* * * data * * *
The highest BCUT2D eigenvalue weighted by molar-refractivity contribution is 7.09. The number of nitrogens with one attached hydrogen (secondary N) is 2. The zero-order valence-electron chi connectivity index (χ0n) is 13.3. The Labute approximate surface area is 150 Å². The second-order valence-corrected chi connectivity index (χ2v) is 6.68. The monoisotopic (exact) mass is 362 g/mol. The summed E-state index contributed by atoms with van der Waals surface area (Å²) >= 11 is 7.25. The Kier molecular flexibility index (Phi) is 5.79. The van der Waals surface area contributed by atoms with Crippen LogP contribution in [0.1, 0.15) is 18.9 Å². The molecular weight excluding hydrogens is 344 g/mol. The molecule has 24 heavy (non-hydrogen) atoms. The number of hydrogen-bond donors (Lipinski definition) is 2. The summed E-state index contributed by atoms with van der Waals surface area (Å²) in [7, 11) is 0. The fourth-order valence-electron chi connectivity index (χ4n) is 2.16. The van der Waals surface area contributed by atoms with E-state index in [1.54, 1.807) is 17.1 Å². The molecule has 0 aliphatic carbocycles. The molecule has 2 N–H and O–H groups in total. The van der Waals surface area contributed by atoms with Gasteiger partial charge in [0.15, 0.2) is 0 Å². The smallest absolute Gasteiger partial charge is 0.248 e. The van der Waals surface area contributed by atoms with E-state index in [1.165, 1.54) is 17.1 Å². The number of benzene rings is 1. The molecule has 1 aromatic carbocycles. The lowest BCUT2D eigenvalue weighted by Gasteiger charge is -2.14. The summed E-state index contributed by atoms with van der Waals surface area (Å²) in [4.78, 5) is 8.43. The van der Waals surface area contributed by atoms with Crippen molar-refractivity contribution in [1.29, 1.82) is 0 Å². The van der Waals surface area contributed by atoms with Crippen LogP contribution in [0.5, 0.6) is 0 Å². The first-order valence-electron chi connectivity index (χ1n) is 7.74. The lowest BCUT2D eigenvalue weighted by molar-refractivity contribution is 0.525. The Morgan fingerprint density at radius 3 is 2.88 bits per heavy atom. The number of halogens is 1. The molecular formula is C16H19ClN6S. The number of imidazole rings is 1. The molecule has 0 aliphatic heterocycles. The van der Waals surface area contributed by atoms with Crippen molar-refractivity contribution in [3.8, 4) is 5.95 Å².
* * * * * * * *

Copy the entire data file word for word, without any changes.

The highest BCUT2D eigenvalue weighted by molar-refractivity contribution is 7.09. The number of nitrogens with one attached hydrogen (secondary N) is 2. The zero-order valence-electron chi connectivity index (χ0n) is 13.3. The Labute approximate surface area is 150 Å². The second-order valence-corrected chi connectivity index (χ2v) is 6.68. The monoisotopic (exact) mass is 362 g/mol. The summed E-state index contributed by atoms with van der Waals surface area (Å²) >= 11 is 7.25. The Kier molecular flexibility index (Phi) is 5.79. The van der Waals surface area contributed by atoms with Crippen LogP contribution in [0.1, 0.15) is 18.9 Å². The molecular weight excluding hydrogens is 344 g/mol. The molecule has 24 heavy (non-hydrogen) atoms. The number of hydrogen-bond donors (Lipinski definition) is 2. The summed E-state index contributed by atoms with van der Waals surface area (Å²) in [7, 11) is 0. The fourth-order valence-electron chi connectivity index (χ4n) is 2.16. The van der Waals surface area contributed by atoms with E-state index in [1.54, 1.807) is 17.1 Å². The molecule has 0 aliphatic carbocycles. The molecule has 2 N–H and O–H groups in total. The van der Waals surface area contributed by atoms with Gasteiger partial charge in [0.15, 0.2) is 0 Å². The smallest absolute Gasteiger partial charge is 0.248 e. The van der Waals surface area contributed by atoms with E-state index in [1.165, 1.54) is 17.1 Å². The number of benzene rings is 1. The molecule has 1 aromatic carbocycles. The lowest BCUT2D eigenvalue weighted by Gasteiger charge is -2.14. The summed E-state index contributed by atoms with van der Waals surface area (Å²) in [4.78, 5) is 8.43. The van der Waals surface area contributed by atoms with Crippen molar-refractivity contribution in [1.29, 1.82) is 0 Å². The van der Waals surface area contributed by atoms with Crippen LogP contribution in [0.5, 0.6) is 0 Å². The first-order valence-electron chi connectivity index (χ1n) is 7.74. The lowest BCUT2D eigenvalue weighted by molar-refractivity contribution is 0.525. The Morgan fingerprint density at radius 3 is 2.88 bits per heavy atom. The number of halogens is 1. The molecular formula is C16H19ClN6S. The number of imidazole rings is 1. The molecule has 0 aliphatic heterocycles. The van der Waals surface area contributed by atoms with Crippen molar-refractivity contribution in [3.8, 4) is 5.95 Å².